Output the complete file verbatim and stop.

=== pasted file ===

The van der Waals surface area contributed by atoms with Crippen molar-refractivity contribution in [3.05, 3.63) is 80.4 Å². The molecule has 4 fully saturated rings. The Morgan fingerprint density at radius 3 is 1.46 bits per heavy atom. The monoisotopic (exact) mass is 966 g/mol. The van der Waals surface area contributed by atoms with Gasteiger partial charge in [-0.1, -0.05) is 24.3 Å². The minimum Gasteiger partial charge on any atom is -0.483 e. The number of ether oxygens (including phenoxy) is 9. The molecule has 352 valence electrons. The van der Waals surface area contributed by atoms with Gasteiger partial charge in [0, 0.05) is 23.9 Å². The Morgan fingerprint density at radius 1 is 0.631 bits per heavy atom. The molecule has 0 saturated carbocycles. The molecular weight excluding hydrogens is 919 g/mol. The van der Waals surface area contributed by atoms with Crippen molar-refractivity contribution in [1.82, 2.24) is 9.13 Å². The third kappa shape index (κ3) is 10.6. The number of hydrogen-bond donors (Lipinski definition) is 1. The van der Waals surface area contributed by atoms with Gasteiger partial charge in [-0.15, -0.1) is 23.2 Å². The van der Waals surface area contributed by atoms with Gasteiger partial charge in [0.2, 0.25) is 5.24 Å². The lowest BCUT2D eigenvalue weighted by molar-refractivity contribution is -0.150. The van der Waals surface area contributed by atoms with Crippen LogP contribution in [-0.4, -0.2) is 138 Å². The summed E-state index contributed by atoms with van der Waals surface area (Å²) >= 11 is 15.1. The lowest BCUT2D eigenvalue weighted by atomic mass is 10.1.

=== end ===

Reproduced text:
The van der Waals surface area contributed by atoms with Crippen molar-refractivity contribution in [3.05, 3.63) is 80.4 Å². The molecule has 4 fully saturated rings. The Morgan fingerprint density at radius 3 is 1.46 bits per heavy atom. The monoisotopic (exact) mass is 966 g/mol. The van der Waals surface area contributed by atoms with Gasteiger partial charge in [-0.1, -0.05) is 24.3 Å². The minimum Gasteiger partial charge on any atom is -0.483 e. The number of ether oxygens (including phenoxy) is 9. The molecule has 352 valence electrons. The van der Waals surface area contributed by atoms with Gasteiger partial charge in [0, 0.05) is 23.9 Å². The Morgan fingerprint density at radius 1 is 0.631 bits per heavy atom. The molecule has 0 saturated carbocycles. The molecular weight excluding hydrogens is 919 g/mol. The van der Waals surface area contributed by atoms with Crippen molar-refractivity contribution in [1.82, 2.24) is 9.13 Å². The third kappa shape index (κ3) is 10.6. The number of hydrogen-bond donors (Lipinski definition) is 1. The van der Waals surface area contributed by atoms with Gasteiger partial charge in [-0.15, -0.1) is 23.2 Å². The van der Waals surface area contributed by atoms with Gasteiger partial charge in [0.2, 0.25) is 5.24 Å². The lowest BCUT2D eigenvalue weighted by molar-refractivity contribution is -0.150. The van der Waals surface area contributed by atoms with Crippen LogP contribution in [-0.4, -0.2) is 138 Å². The summed E-state index contributed by atoms with van der Waals surface area (Å²) >= 11 is 15.1. The lowest BCUT2D eigenvalue weighted by atomic mass is 10.1.